The National Latino Evangelical Coalition is now committed to two things: advocating for bi-partisan immigration legislation and registering scores of people who qualify under this executive action. We will not give-up on asking Congress to act on a bi-partisan bill.
Unfortunately, on Transgender Day of Remembrance, President Obama seems to have forgotten transgender immigrants. As we see in our work every day, Immigration and Customs Enforcement and its detention centers are the source of some of the most shocking violence that transgender people face in this country.
The president's action is largely one of inaction, making it difficult to withhold money for the non-event. And funds would be cut for targeting dangerous criminals here illegally, as well as border security.
The actions Mr. Obama has taken to make the immigration system work better are a bold and courageous (and yes-solidly legal) use of his lawful authority as President of the United States. But only Congress has the power to fix the antiquated, rigid and outdated immigration policy.
Between breaking news headlines of grand jury announcements, Ebola scares, and divisive politics, it's become a common point of conversation among my 40-something friends that the world is going straight to hell.
While President Obama should be applauded for reaching past the partisan gridlock in Congress that has made it impossible to improve the lives of millions of families torn apart because of strict immigration laws, his emphasis on families over felons seems outdated and a rhetorical step backward, not forward.
The politicizing of this should not, however, detract us from the clear call of the Scriptures which were written to a people who were born out of the turmoil of the journey from oppression to a land not their own.
In order to turn the corner on the immigration issue as a nation, we need to expose the inaccurate and inflammatory themes that have dominated our immigration discourse for what they are: lies.
Too many qualified foreign students are sent home after graduation. Indeed the gap between student and temporary employment visa issuances has widened extensively over the past decade.
In one quick move, Obama has redefined the 2016 presidential election, presenting Republicans with a sticky conundrum. Do they embrace immigration reform, thus alienating much of their base, or stand in reform's way, thereby relinquishing any hope of attracting Hispanic voters?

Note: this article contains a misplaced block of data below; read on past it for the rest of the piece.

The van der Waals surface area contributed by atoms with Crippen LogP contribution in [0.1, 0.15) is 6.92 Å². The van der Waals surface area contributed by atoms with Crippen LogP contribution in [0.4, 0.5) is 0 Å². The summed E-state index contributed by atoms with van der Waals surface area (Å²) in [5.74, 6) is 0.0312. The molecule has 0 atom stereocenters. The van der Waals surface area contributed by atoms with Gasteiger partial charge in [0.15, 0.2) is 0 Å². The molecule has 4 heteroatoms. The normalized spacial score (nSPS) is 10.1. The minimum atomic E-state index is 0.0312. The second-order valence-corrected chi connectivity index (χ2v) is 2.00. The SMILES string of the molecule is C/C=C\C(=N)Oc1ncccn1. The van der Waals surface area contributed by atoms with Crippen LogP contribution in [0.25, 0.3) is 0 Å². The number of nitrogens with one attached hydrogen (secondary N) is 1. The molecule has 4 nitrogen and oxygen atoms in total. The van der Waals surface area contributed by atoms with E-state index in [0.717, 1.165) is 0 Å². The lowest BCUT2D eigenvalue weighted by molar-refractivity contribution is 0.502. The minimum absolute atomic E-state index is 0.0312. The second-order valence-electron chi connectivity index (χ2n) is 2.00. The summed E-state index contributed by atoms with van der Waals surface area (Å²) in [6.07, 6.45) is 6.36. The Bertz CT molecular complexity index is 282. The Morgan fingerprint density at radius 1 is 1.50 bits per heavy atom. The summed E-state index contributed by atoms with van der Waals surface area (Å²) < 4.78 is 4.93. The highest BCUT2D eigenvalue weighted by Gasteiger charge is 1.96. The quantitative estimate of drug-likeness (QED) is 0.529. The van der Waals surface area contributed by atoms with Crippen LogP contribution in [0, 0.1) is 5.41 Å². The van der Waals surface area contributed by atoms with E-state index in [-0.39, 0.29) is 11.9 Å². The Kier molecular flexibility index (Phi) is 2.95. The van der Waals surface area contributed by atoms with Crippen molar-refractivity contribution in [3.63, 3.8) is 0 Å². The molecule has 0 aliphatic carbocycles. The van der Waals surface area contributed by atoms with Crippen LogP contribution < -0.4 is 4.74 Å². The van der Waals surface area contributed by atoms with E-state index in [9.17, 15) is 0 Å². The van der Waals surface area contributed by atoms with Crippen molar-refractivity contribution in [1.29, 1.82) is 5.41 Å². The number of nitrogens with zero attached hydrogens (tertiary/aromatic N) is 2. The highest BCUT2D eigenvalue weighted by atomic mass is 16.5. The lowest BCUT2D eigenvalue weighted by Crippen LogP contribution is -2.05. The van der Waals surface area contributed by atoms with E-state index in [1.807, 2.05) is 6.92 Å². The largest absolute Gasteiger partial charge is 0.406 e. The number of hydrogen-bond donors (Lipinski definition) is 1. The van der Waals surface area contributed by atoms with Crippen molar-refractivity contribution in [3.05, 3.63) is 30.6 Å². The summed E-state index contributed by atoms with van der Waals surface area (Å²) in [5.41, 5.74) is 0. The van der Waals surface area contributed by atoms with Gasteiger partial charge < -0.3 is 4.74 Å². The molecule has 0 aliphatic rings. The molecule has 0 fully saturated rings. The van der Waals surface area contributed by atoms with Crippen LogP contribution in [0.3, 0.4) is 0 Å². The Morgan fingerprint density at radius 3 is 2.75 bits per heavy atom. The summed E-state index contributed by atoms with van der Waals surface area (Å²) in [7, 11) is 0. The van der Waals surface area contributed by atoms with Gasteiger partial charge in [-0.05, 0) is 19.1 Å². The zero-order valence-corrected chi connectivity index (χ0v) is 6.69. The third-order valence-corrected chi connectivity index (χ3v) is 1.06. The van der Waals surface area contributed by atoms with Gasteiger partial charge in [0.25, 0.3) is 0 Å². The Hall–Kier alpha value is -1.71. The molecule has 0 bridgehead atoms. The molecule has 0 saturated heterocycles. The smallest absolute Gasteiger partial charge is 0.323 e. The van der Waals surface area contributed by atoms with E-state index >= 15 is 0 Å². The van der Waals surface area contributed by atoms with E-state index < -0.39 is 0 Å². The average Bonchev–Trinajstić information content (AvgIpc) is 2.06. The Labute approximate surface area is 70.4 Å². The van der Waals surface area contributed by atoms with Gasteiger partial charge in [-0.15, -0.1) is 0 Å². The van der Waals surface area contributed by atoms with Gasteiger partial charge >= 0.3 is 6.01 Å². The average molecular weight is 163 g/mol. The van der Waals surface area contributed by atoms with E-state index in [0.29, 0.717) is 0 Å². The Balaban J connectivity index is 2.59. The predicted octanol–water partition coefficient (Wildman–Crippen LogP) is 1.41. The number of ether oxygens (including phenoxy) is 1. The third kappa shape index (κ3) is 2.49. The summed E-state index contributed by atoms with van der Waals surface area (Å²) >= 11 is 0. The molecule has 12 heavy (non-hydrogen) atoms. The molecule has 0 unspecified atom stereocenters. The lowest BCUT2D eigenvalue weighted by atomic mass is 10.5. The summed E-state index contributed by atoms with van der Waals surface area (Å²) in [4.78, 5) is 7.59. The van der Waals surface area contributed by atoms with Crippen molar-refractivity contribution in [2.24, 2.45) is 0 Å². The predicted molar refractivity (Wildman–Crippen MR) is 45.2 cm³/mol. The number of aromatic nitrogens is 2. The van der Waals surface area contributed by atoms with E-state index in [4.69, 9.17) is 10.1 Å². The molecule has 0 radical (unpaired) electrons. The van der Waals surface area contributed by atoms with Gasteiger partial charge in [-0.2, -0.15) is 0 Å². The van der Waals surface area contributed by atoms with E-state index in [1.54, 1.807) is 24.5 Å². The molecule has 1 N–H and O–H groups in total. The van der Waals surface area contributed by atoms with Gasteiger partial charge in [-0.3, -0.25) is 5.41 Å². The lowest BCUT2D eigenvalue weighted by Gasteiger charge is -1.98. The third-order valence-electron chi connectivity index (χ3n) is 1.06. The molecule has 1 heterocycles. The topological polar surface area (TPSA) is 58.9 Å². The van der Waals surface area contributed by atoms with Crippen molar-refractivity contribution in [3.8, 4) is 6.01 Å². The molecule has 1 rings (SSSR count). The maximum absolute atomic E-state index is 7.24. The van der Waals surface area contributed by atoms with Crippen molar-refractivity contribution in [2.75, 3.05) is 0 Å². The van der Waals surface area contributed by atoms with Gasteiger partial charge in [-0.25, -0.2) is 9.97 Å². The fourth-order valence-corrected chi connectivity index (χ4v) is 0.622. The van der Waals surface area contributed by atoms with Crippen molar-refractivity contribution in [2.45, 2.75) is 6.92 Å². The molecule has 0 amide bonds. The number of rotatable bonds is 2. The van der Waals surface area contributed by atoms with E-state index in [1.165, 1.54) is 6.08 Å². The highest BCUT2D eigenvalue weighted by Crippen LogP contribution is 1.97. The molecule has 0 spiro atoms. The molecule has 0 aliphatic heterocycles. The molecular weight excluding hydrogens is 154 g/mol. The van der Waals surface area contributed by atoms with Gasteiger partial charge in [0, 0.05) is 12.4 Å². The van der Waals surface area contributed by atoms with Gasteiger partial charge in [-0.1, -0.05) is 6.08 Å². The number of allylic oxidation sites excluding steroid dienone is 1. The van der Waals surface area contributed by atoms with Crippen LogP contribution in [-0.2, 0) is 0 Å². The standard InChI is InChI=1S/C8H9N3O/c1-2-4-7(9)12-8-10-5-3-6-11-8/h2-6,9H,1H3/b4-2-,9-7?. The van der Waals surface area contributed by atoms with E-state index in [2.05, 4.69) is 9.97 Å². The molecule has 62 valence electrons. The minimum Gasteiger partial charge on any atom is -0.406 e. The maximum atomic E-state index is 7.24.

At the first Thanksgiving 383 years ago, Native Americans and Pilgrim immigrants gathered with mutual respect to share a bountiful harvest they'd produced together. This Thanksgiving, though, there's no respect or sharing in the homes of GOP nativists.
While President Obama's expanded deportation relief is a welcome move -- the truth is that without addressing immigration detention, immigrants will continue to suffer horrifying conditions in detention centers.
Vanden Heuvel and Lowry debate 'Bamnesty' and 'Obamacare'. Perhaps the best Left-Right framing of big reforms is FDR in 1936 comparing governments imperfectly reforming to status quo-ers kvetching from the sidelines. Or as Gypsies say, "Dogs bark but the caravan moves on."
This week, President Obama announced the temporary halt of deportations for an estimated 4.4 million undocumented parents of U.S. citizens and legal permanent residents. It was a welcome, if belated, move for a president who, as of April, had deported 2 million people. One might think Republicans would welcome a policy that keeps families together and rewards hard work. But the move was met with the obligatory threats of shutdowns and impeachment. "In the days ahead, the people's House will rise to this challenge," thundered John Boehner. But, really, all they have to do is what President Obama suggested: simply "pass a bill." If only Congress were as hardworking as the families whose lives their ugly inaction has put into limbo. Meanwhile, we lost Mike Nichols, a man who embodied the American dream: an immigrant who came here to realize his talents and left America better than he found it. Now there's a challenge to rise to.
The president has provided a temporary solution to a permanent problem. That permanent problem is our broken immigration system. It is imperative to get immigration right, if for no other reason than this: The future of the U.S. economy is at stake.
Evidently using the Bible as a weapon of mass discrimination against LGBT people is fair game but suggesting that loving your neighbors by not deporting them is out of bounds. Honest to Ethel... they make my hair hurt.<